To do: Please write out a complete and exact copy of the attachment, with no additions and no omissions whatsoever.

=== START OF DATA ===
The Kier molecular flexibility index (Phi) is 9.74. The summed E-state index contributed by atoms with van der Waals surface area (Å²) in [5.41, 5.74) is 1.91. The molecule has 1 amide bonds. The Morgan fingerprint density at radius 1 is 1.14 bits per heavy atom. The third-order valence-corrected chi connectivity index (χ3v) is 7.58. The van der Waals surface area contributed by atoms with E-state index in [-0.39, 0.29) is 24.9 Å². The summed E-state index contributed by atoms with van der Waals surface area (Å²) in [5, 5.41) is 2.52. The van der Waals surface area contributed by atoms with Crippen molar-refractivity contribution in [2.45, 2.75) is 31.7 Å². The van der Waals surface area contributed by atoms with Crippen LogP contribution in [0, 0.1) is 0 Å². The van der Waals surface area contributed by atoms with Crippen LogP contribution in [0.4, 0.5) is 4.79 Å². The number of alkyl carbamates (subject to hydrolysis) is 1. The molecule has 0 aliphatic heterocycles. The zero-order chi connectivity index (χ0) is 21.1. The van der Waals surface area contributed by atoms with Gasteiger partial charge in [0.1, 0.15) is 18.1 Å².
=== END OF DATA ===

The Kier molecular flexibility index (Phi) is 9.74. The summed E-state index contributed by atoms with van der Waals surface area (Å²) in [5.41, 5.74) is 1.91. The molecule has 1 amide bonds. The Morgan fingerprint density at radius 1 is 1.14 bits per heavy atom. The third-order valence-corrected chi connectivity index (χ3v) is 7.58. The van der Waals surface area contributed by atoms with E-state index in [-0.39, 0.29) is 24.9 Å². The summed E-state index contributed by atoms with van der Waals surface area (Å²) in [5, 5.41) is 2.52. The van der Waals surface area contributed by atoms with Crippen molar-refractivity contribution in [2.45, 2.75) is 31.7 Å². The van der Waals surface area contributed by atoms with Crippen LogP contribution in [0, 0.1) is 0 Å². The van der Waals surface area contributed by atoms with Crippen LogP contribution in [0.4, 0.5) is 4.79 Å². The number of alkyl carbamates (subject to hydrolysis) is 1. The molecule has 0 aliphatic heterocycles. The zero-order chi connectivity index (χ0) is 21.1. The van der Waals surface area contributed by atoms with Gasteiger partial charge in [0.1, 0.15) is 18.1 Å².